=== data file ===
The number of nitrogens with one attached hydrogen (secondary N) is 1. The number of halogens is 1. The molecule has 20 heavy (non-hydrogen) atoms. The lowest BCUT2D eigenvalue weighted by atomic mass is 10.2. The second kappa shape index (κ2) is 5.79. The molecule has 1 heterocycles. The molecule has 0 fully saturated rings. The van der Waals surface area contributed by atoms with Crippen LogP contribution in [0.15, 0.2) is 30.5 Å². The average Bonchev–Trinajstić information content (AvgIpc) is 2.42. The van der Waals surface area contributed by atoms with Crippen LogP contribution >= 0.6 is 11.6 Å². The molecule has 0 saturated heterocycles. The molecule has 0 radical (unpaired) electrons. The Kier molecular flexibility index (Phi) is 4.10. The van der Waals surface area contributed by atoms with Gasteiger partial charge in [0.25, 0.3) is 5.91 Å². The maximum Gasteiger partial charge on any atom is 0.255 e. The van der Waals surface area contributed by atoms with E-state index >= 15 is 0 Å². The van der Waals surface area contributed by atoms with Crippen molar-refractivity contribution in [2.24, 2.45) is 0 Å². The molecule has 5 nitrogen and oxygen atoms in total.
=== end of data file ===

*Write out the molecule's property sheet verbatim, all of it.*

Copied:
The number of nitrogens with one attached hydrogen (secondary N) is 1. The number of halogens is 1. The molecule has 20 heavy (non-hydrogen) atoms. The lowest BCUT2D eigenvalue weighted by atomic mass is 10.2. The second kappa shape index (κ2) is 5.79. The molecule has 1 heterocycles. The molecule has 0 fully saturated rings. The van der Waals surface area contributed by atoms with Crippen LogP contribution in [0.15, 0.2) is 30.5 Å². The average Bonchev–Trinajstić information content (AvgIpc) is 2.42. The van der Waals surface area contributed by atoms with Crippen LogP contribution >= 0.6 is 11.6 Å². The molecule has 0 saturated heterocycles. The molecule has 0 radical (unpaired) electrons. The Kier molecular flexibility index (Phi) is 4.10. The van der Waals surface area contributed by atoms with Gasteiger partial charge in [0.25, 0.3) is 5.91 Å². The maximum Gasteiger partial charge on any atom is 0.255 e. The van der Waals surface area contributed by atoms with E-state index >= 15 is 0 Å². The van der Waals surface area contributed by atoms with Crippen molar-refractivity contribution in [2.24, 2.45) is 0 Å². The molecule has 5 nitrogen and oxygen atoms in total.